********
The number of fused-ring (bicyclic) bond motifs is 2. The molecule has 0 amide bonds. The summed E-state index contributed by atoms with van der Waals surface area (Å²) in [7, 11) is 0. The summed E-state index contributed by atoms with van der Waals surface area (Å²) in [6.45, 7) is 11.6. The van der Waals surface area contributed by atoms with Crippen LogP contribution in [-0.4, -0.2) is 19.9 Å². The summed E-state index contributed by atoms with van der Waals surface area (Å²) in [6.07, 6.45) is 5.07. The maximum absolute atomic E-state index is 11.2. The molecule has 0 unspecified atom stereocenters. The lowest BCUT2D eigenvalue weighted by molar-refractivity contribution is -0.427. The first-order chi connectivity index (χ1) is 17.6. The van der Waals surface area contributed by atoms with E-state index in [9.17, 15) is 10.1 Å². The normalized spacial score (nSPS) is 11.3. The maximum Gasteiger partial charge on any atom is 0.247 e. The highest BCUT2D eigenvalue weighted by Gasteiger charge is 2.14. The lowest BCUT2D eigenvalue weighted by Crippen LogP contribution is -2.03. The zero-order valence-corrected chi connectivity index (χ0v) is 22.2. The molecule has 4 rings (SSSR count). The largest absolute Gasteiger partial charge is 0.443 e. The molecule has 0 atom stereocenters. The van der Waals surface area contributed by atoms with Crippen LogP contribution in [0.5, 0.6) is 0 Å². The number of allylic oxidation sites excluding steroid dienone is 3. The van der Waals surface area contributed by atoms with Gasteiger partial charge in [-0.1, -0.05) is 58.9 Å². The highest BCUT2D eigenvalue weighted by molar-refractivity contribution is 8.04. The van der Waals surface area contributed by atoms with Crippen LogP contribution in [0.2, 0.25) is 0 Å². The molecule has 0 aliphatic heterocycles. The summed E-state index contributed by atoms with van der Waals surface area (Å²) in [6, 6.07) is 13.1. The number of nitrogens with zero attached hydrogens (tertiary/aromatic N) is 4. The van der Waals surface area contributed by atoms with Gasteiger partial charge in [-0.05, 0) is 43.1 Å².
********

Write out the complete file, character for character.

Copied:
The number of fused-ring (bicyclic) bond motifs is 2. The molecule has 0 amide bonds. The summed E-state index contributed by atoms with van der Waals surface area (Å²) in [7, 11) is 0. The summed E-state index contributed by atoms with van der Waals surface area (Å²) in [6.45, 7) is 11.6. The van der Waals surface area contributed by atoms with Crippen LogP contribution in [-0.4, -0.2) is 19.9 Å². The summed E-state index contributed by atoms with van der Waals surface area (Å²) in [6.07, 6.45) is 5.07. The maximum absolute atomic E-state index is 11.2. The molecule has 0 unspecified atom stereocenters. The lowest BCUT2D eigenvalue weighted by molar-refractivity contribution is -0.427. The first-order chi connectivity index (χ1) is 17.6. The van der Waals surface area contributed by atoms with E-state index in [9.17, 15) is 10.1 Å². The normalized spacial score (nSPS) is 11.3. The maximum Gasteiger partial charge on any atom is 0.247 e. The highest BCUT2D eigenvalue weighted by Gasteiger charge is 2.14. The lowest BCUT2D eigenvalue weighted by Crippen LogP contribution is -2.03. The zero-order valence-corrected chi connectivity index (χ0v) is 22.2. The molecule has 4 rings (SSSR count). The largest absolute Gasteiger partial charge is 0.443 e. The molecule has 0 atom stereocenters. The van der Waals surface area contributed by atoms with Crippen LogP contribution in [0.5, 0.6) is 0 Å². The number of allylic oxidation sites excluding steroid dienone is 3. The van der Waals surface area contributed by atoms with Gasteiger partial charge in [-0.1, -0.05) is 58.9 Å². The highest BCUT2D eigenvalue weighted by molar-refractivity contribution is 8.04. The van der Waals surface area contributed by atoms with Crippen LogP contribution in [0.2, 0.25) is 0 Å². The molecule has 0 aliphatic heterocycles. The summed E-state index contributed by atoms with van der Waals surface area (Å²) in [6, 6.07) is 13.1. The number of nitrogens with zero attached hydrogens (tertiary/aromatic N) is 4. The van der Waals surface area contributed by atoms with Gasteiger partial charge in [-0.05, 0) is 43.1 Å².